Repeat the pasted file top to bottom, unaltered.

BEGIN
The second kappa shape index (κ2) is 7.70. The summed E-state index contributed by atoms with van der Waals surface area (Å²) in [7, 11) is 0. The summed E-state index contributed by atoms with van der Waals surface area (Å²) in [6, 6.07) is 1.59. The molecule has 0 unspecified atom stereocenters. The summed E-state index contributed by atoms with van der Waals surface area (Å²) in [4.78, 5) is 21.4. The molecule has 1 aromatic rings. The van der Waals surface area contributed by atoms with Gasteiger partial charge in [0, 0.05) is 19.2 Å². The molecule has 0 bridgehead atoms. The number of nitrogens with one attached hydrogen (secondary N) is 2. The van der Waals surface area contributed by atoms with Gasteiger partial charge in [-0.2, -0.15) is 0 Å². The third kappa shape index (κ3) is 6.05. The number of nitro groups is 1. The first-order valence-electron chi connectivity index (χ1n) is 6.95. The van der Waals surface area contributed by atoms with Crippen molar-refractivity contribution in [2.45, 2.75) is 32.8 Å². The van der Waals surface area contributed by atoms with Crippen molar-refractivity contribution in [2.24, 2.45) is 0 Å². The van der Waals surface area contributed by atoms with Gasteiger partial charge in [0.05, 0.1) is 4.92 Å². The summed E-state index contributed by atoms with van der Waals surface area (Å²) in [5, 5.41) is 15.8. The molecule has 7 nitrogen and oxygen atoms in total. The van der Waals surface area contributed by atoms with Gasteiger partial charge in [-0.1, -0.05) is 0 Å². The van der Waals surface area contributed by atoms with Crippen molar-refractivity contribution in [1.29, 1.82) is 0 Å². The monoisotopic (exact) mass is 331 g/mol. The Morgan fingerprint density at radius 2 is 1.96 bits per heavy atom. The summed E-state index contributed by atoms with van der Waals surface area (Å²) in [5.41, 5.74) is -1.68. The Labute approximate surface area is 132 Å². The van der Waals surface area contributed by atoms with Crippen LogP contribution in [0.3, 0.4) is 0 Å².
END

The second kappa shape index (κ2) is 7.70. The summed E-state index contributed by atoms with van der Waals surface area (Å²) in [7, 11) is 0. The summed E-state index contributed by atoms with van der Waals surface area (Å²) in [6, 6.07) is 1.59. The molecule has 0 unspecified atom stereocenters. The summed E-state index contributed by atoms with van der Waals surface area (Å²) in [4.78, 5) is 21.4. The molecule has 1 aromatic rings. The van der Waals surface area contributed by atoms with Gasteiger partial charge in [0, 0.05) is 19.2 Å². The molecule has 0 bridgehead atoms. The number of nitrogens with one attached hydrogen (secondary N) is 2. The van der Waals surface area contributed by atoms with Gasteiger partial charge in [-0.2, -0.15) is 0 Å². The third kappa shape index (κ3) is 6.05. The number of nitro groups is 1. The first-order valence-electron chi connectivity index (χ1n) is 6.95. The van der Waals surface area contributed by atoms with Crippen molar-refractivity contribution in [2.45, 2.75) is 32.8 Å². The van der Waals surface area contributed by atoms with Crippen molar-refractivity contribution in [2.24, 2.45) is 0 Å². The van der Waals surface area contributed by atoms with Gasteiger partial charge in [0.05, 0.1) is 4.92 Å². The summed E-state index contributed by atoms with van der Waals surface area (Å²) in [5, 5.41) is 15.8. The molecule has 7 nitrogen and oxygen atoms in total. The van der Waals surface area contributed by atoms with Gasteiger partial charge in [-0.1, -0.05) is 0 Å². The van der Waals surface area contributed by atoms with Crippen molar-refractivity contribution in [1.29, 1.82) is 0 Å². The monoisotopic (exact) mass is 331 g/mol. The Morgan fingerprint density at radius 2 is 1.96 bits per heavy atom. The summed E-state index contributed by atoms with van der Waals surface area (Å²) in [5.41, 5.74) is -1.68. The Labute approximate surface area is 132 Å². The van der Waals surface area contributed by atoms with Crippen LogP contribution in [0.3, 0.4) is 0 Å².